Zhao Ziyang, former general secretary of the Chinese Communist Party (CCP), died last weekend at the age of 85. Zhao headed the CCP in the spring of 1989, when demonstrators filled Tiananmen Square in Beijing. He was dismissed days before tanks rolled in to crush the protests, and spent the remaining years of his life under house arrest. Unrepentant to the end, Zhao stood for a radically different China than that which exists today. Even his memory poses a formidable challenge to China’s leadership and serves as a rallying point for reformers.
Zhao was an unlikely reformer, having joined the CCP in 1938 — more than a decade before it took power in China. He steadfastly kept faith in the party even after his father, a landowner, was killed by party officials in the late 1940s. He served in the military during the war against the Japanese and during the Chinese revolution, primarily in an administrative capacity.
It is tempting to call Zhao a pragmatist. He rose to the upper ranks of the party in southern China’s Guangdong province by focusing on land-use reform. Chairman Mao Zedong’s economic theories notwithstanding, Zhao disbanded the local communes and introduced a production system that essentially allowed farmers to work their own private plots. The results were excellent, a stark contrast to the dismal output elsewhere in the country.
His efforts, though, did not immunize him from prosecution during the Cultural Revolution: Denounced as a “revisionist,” he spent four years at forced labor. When he re-emerged, he spoke against private enterprise, seemingly converted to conventional Maoist thought. But when he moved to Sichuan Province, he introduced many of his earlier reforms and extended them to industry, with the same positive results.
Success — grain output increased 25 percent in three years — won him the attention of China’s supreme leader, Deng Xiaoping, a Sichuan native, who then brought Zhao to Beijing as deputy premier. Soon after, in 1980, he became premier, responsible for running the country’s economy.
Although Deng is linked to the reforms that have propelled China’s economic progress, Zhao deserves much of the credit for them. In 1987, Hu Yaobang was ousted as party secretary general for showing too much leniency toward student protesters. Zhao was picked to succeed him.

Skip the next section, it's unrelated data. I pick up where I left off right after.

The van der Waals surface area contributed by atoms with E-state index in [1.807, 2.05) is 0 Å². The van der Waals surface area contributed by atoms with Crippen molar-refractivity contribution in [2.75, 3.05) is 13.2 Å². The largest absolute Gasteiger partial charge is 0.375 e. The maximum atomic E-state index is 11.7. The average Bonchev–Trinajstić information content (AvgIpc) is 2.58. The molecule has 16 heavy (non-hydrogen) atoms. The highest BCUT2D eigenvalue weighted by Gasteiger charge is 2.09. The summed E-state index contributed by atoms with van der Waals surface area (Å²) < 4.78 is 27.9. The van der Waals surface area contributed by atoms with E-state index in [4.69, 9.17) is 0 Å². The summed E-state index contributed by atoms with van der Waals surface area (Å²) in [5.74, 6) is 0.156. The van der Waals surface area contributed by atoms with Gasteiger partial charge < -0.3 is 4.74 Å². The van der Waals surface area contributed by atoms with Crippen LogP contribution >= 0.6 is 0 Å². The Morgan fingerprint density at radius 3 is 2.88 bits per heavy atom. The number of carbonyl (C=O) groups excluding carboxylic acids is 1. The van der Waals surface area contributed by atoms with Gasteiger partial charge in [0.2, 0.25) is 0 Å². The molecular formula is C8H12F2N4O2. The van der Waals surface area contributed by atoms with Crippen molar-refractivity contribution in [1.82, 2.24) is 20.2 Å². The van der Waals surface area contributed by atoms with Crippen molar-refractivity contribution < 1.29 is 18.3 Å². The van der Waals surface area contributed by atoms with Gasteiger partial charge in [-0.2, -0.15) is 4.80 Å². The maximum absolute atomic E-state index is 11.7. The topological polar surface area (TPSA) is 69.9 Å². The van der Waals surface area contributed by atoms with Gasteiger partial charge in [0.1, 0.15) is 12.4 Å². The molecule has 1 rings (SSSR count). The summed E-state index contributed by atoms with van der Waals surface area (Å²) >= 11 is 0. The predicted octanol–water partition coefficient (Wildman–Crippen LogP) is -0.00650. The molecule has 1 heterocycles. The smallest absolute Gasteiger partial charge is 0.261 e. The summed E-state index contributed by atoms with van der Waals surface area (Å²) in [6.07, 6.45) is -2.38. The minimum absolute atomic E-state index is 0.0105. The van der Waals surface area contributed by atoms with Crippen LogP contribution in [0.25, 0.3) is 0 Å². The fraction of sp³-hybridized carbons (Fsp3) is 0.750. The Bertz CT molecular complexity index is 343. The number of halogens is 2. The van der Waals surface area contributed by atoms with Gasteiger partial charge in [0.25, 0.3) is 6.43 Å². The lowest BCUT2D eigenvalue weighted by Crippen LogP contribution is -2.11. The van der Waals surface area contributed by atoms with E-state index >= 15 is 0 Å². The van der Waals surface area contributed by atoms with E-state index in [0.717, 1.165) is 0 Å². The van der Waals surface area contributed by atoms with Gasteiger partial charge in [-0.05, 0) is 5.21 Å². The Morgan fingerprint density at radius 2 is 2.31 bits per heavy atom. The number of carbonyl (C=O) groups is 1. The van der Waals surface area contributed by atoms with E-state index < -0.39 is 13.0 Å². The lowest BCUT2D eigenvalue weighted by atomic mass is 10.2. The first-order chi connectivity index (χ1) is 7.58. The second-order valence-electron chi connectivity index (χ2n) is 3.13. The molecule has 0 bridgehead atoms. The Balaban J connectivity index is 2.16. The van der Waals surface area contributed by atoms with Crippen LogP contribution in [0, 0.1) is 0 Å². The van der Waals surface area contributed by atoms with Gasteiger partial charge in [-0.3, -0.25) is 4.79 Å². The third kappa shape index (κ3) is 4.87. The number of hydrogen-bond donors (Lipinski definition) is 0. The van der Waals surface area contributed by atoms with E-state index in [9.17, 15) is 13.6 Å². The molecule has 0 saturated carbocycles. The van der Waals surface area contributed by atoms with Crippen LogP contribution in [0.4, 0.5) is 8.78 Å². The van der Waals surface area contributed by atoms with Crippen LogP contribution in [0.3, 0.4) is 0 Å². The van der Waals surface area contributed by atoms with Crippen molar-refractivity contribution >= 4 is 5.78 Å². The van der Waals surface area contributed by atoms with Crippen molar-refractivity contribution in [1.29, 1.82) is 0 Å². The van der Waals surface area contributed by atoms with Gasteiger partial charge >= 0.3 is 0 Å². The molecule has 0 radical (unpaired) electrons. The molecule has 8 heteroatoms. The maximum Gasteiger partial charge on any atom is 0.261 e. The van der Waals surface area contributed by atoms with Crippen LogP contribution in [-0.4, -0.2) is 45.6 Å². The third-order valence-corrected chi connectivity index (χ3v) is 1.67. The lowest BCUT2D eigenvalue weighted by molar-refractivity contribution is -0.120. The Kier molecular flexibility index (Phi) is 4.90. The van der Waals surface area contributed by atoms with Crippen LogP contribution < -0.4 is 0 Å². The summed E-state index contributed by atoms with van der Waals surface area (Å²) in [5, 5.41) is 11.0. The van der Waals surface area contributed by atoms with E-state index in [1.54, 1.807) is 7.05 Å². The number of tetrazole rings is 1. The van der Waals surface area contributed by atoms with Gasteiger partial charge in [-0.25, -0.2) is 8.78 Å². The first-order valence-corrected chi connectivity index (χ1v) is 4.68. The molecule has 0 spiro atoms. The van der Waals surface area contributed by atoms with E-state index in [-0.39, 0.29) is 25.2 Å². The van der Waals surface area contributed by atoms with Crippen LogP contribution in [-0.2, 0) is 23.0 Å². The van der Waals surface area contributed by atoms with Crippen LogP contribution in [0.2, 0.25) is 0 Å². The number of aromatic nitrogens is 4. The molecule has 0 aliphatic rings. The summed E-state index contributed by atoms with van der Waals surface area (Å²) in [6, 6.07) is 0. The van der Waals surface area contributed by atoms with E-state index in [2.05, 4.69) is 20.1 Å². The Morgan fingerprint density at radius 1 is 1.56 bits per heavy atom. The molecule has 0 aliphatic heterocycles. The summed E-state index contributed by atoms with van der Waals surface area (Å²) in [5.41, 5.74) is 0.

His reign as general secretary was a heady moment for China, for Zhao turned out to be as much a political as an economic reformer. In his vision, the CCP would withdraw from its control over much of the state. He advocated greater democratization and the rule of law. While he was in charge, the party refrained from interfering in the administration of law and it lifted many controls over literature and the arts. He proposed fundamental reforms to how enterprises are organized in China, changes that would have further diminished the CCP’s control of the economy.
His vision of the party’s role in China doomed him. As protesters occupied Tiananmen Square — demonstrations that began, ironically enough, to commemorate the death of Hu — Zhao fought hardliners within the Chinese leadership against military intervention. He lost and was dismissed from office. In his last public appearance, he had met with Tiananmen demonstrators, tearfully apologizing for being “too late” and warning them that the military was on its way.
For his dissent, Zhao was deemed a “splittist” who “supported party turmoil” and was sentenced to house arrest. But he refused to change his views. He dismissed claims that the protests amounted to a counter-revolution and demanded a reconsideration of history. Of course, that was a direct challenge to the CCP’s authority and its claim to the nation’s leadership. Silenced, he remained marginalized. Last week he slipped into a coma after a bout with pneumonia. Xinhua News announced the death of “comrade” Zhao Ziyang earlier this week.
In death, Zhao remains a powerful symbol of opposition to CCP rule. To commemorate his life would honor his vision. To head off protests, the government has cracked down on “intellectuals” known to have sympathized with Zhao’s views, increased the public security presence in Tiananmen Square and played down news of his death. It has censored discussions of Zhao in Internet chat rooms, decided not to hold a public funeral (which his family had refused anyway), and prohibited students from meeting together in his memory.
Yet pressures are mounting for the very reforms that Zhao advocated. With economic advances far outpacing political change in China, social problems are becoming more pronounced. For just that reason, the new leadership seems even more determined to clamp down. One day, however, China will have to come to grips with the legacy of Zhao. Until then, he will remain, in death as in life, a man ahead of his time.
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